Video relay service – A form of telecommunication relay service that involves a TV with a videophone, a mobile wireless device/computer with a web camera, and high speed Internet. An individual who is deaf or hard of hearing and uses sign language to communicate can use this technology to call a hearing party who uses a standard phone. The caller signs to the interpreter on the screen who in turns voices to the hearing party. The interpreter signs back to the caller what the hearing person says. Communication between the two parties is almost simultaneous and this “visual” form of communication is valued by many people who rely on sign language to communicate. A voice telephone user can also initiate a VRS call by calling a toll-free or direct number of the person being called.
Video remote interpreting – Video conferencing equipment or a television with a video phone is used to allow people who are deaf or hard of hearing to communicate with people who are hearing at the same location through an interpreter. The interpreter is not physically present, but is available via the video equipment. There is a fee for this service. VRI is a convenient resource for parties in need of interpreter services when or where an interpreter is not available to be present on site.
Videophone – A device with a video camera capable of bi-directional video and audio transmissions for communication between people in real-time. People who are deaf and hard of hearing may call other signers point-to-point or call non-signers using a video relay service.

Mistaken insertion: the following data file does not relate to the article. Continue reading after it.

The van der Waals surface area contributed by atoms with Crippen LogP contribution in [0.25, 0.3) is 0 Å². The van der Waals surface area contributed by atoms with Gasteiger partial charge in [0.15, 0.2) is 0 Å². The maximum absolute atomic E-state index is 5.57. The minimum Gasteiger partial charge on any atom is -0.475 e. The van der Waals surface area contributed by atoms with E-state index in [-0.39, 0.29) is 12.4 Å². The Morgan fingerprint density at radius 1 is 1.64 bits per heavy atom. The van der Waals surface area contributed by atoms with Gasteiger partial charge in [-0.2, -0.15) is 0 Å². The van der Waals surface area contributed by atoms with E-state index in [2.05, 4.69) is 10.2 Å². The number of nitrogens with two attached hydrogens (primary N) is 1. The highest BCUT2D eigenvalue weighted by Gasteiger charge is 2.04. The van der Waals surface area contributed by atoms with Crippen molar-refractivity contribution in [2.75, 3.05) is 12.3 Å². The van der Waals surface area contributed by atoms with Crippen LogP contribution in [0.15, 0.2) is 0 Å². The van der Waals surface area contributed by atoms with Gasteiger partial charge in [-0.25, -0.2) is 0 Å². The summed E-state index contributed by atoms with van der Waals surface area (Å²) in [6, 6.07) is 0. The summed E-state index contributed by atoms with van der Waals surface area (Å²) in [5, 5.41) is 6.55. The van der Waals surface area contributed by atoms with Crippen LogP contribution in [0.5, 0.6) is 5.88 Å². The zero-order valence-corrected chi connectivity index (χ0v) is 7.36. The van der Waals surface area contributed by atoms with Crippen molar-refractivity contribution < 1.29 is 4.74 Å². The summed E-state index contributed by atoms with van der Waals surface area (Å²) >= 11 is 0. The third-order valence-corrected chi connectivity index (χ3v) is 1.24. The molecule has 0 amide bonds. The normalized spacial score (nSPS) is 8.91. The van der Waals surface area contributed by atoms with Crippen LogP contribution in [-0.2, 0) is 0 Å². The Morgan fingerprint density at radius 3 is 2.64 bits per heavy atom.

This information is in accessible formats for individuals with disabilities by calling 651-431-5940 or by using your preferred relay service. Additional assistance with legal rights and protections for equal access to human services programs is available.
A list of employment resources.
The Minnesota Department of Human Services does not endorse the organizations listed here. They are included for information only. This list is not all-inclusive, and omissions are unintended. We strive to keep the information accurate, but changes may occur without our knowledge. If you find any incorrect information, please bring it to our attention.
Contact your local Deaf and Hard of Hearing Services office to see if there is a hearing aid bank in your region.
DHS provides information to consumers who might need the services of a sign language interpreter during their daily course of their life. More information is available on the sign language interpreter page.
A list of locations for mental health resources.
Links to publications related to people who are deaf, deafblind or hard of hearing, including links to brochures, manuals and reports.
Multiple schools and programs in the metro area are designated for students who are deaf and/or hard of hearing.
Information on training opportunities for people who are deaf, deafblind or hard of hearing, their family and caregivers
Deaf, deafblind and hard of hearing-related web resources available by topic for easier searching